Alumni and students of San Diego universities and colleges came together for a forum titled ‘Building a Movement Against Sexual Assault’ on Tuesday, Nov. 18.
The meeting, held in the Center for Intercultural Relations of the Conrad Prebys Aztec Student Union, aimed to address the recent sexual assaults that have happened on campus at San Diego State and in the San Diego community as a whole.
The panel of speakers included students and alumni from SDSU; University of California, San Diego; California State University, San Marcos; and San Diego City College. All of the speakers are involved in movements aimed to combat sexual assault and gender oppression. The discussion centered around the problem of sexual assaults, on and off campus, as well as ways in which the community and schools can move forward while supporting the women assaulted.
Concerned Students member and SDSU American Indian studies senior Jordan Busse was among the panelists. Busse spoke about her concerns in the way the administration deals with the sexual assaults that have occurred in recent months.
“Besides the crime alerts the university never openly addressed the sexual assaults,” Busse said. “Saying nothing about the sexual assaults that happened at the beginning of the year protects no one but the rapists.”
Busse also encouraged more students to join SDSU’s Title IX Sexual Violence Task Force. The Task Force is made up of students, faculty, staff and administrators who are working to develop a campus campaign regarding sexual assault awareness and prevention.
“Our stated initiatives are part of a comprehensive approach to change the culture, behavior and attitudes that cause sexual violence on our campus,” the university’s Title XI website reads. “This significant cultural change must be accomplished collectively and we encourage all members of our community to participate in this ongoing conversation.”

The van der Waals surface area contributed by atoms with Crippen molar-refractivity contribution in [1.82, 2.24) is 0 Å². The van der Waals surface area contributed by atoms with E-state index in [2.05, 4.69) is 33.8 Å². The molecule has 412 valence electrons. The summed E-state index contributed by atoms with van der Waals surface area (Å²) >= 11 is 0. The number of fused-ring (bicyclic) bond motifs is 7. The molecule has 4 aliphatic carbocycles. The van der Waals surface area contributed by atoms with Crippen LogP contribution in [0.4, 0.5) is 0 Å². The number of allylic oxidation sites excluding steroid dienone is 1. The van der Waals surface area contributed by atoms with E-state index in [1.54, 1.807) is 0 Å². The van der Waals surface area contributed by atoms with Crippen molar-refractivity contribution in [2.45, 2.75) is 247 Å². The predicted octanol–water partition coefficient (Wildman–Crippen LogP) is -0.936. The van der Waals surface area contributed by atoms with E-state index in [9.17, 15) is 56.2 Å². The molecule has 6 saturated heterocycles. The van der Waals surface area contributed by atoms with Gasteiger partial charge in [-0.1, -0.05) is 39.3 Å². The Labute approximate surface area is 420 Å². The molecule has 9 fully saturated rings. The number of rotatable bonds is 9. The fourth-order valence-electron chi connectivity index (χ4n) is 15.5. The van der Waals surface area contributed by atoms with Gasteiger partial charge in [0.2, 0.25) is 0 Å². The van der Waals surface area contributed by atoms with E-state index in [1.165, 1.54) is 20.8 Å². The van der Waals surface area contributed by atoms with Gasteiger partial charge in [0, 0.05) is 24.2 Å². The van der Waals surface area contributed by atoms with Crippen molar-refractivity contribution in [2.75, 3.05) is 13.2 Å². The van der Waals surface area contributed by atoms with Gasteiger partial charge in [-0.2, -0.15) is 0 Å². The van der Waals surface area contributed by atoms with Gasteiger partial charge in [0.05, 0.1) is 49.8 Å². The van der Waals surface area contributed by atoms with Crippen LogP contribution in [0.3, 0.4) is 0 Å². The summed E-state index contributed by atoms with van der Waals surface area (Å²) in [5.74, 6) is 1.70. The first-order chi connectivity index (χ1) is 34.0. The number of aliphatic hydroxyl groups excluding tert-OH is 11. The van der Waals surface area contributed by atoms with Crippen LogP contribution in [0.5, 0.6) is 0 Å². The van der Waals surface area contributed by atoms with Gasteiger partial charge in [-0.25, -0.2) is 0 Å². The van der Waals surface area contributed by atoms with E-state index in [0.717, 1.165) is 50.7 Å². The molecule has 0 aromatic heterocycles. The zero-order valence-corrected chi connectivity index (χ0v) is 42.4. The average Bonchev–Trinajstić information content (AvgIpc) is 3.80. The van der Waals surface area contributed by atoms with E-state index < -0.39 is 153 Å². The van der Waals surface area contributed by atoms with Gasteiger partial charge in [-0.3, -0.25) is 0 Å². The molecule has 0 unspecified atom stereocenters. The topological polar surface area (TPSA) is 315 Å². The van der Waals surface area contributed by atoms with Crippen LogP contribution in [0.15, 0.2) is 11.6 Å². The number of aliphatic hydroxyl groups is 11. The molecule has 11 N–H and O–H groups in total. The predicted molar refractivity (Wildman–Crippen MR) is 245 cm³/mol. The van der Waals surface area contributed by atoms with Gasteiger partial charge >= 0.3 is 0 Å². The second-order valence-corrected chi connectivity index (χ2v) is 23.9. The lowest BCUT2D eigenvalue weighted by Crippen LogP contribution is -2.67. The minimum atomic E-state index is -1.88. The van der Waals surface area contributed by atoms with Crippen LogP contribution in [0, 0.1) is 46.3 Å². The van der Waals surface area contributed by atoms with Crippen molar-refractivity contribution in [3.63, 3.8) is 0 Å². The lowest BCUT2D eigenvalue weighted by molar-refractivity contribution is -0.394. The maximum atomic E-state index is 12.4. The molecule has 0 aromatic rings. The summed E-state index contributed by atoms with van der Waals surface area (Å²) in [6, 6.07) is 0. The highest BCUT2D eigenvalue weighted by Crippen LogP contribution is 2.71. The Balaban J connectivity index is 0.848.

SDSU alumna Alicia Nichols, who received a master’s in women’s studies, was also a panelist at the meeting. Nichols is a feminist and labor organizer. She spoke about the power of organized events and protests, such as the recent “Take Back the Night” movement in which participants rallied against sexual assault by marching through local college campuses and parks.
“Organized events such as ‘Take Back the Night” give community support to the victims of sexual assault,” Nichols said.
After the panelist’s speeches the audience was allowed to make comments and ask questions. The concern of fraternities and sexual assaults was a common topic brought up.
“Making the fraternities seem like villains only hurts our cause,” Carla Barrientos, sociology senior and the Cultural Diversity Representative for the Student Veteran Organization, said. “Instead we should empower the Greek system and create a cohesive discourse in which everyone can get involved with.”
The audience also spoke about ways to raise awareness on the issue of sexual assaults.
“There is already a movement happening and activist groups that are putting in work,” Aztecs for Awareness member Tanisha Duke-Scorza said. “Meetings like this are good way to get together, create ideas and find ways to reach out to students that are not able to attend the events.”